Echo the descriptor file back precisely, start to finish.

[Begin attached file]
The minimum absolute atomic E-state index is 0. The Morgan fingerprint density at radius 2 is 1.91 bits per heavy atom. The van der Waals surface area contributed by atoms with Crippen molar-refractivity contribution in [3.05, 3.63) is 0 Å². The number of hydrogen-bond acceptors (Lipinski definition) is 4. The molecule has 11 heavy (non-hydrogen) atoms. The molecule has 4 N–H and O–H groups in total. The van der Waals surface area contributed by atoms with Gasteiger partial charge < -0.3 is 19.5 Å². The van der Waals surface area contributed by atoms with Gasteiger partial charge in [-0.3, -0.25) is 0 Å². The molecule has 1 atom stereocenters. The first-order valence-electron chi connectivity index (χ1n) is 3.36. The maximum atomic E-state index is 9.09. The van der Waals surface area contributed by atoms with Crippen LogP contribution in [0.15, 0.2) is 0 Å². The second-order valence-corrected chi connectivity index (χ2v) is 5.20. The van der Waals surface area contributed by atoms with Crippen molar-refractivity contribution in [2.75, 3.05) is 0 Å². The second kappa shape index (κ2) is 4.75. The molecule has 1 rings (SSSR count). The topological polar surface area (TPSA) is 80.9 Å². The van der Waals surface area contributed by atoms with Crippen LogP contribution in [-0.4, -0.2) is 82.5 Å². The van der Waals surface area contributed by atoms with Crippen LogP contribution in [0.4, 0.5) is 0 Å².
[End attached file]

The minimum absolute atomic E-state index is 0. The Morgan fingerprint density at radius 2 is 1.91 bits per heavy atom. The van der Waals surface area contributed by atoms with Crippen molar-refractivity contribution in [3.05, 3.63) is 0 Å². The number of hydrogen-bond acceptors (Lipinski definition) is 4. The molecule has 11 heavy (non-hydrogen) atoms. The molecule has 4 N–H and O–H groups in total. The van der Waals surface area contributed by atoms with Gasteiger partial charge < -0.3 is 19.5 Å². The van der Waals surface area contributed by atoms with Gasteiger partial charge in [-0.3, -0.25) is 0 Å². The molecule has 1 atom stereocenters. The first-order valence-electron chi connectivity index (χ1n) is 3.36. The maximum atomic E-state index is 9.09. The van der Waals surface area contributed by atoms with Crippen LogP contribution in [0.15, 0.2) is 0 Å². The second-order valence-corrected chi connectivity index (χ2v) is 5.20. The van der Waals surface area contributed by atoms with Crippen molar-refractivity contribution in [2.75, 3.05) is 0 Å². The second kappa shape index (κ2) is 4.75. The molecule has 1 rings (SSSR count). The topological polar surface area (TPSA) is 80.9 Å². The van der Waals surface area contributed by atoms with Crippen LogP contribution in [-0.4, -0.2) is 82.5 Å². The van der Waals surface area contributed by atoms with Crippen LogP contribution in [0.4, 0.5) is 0 Å².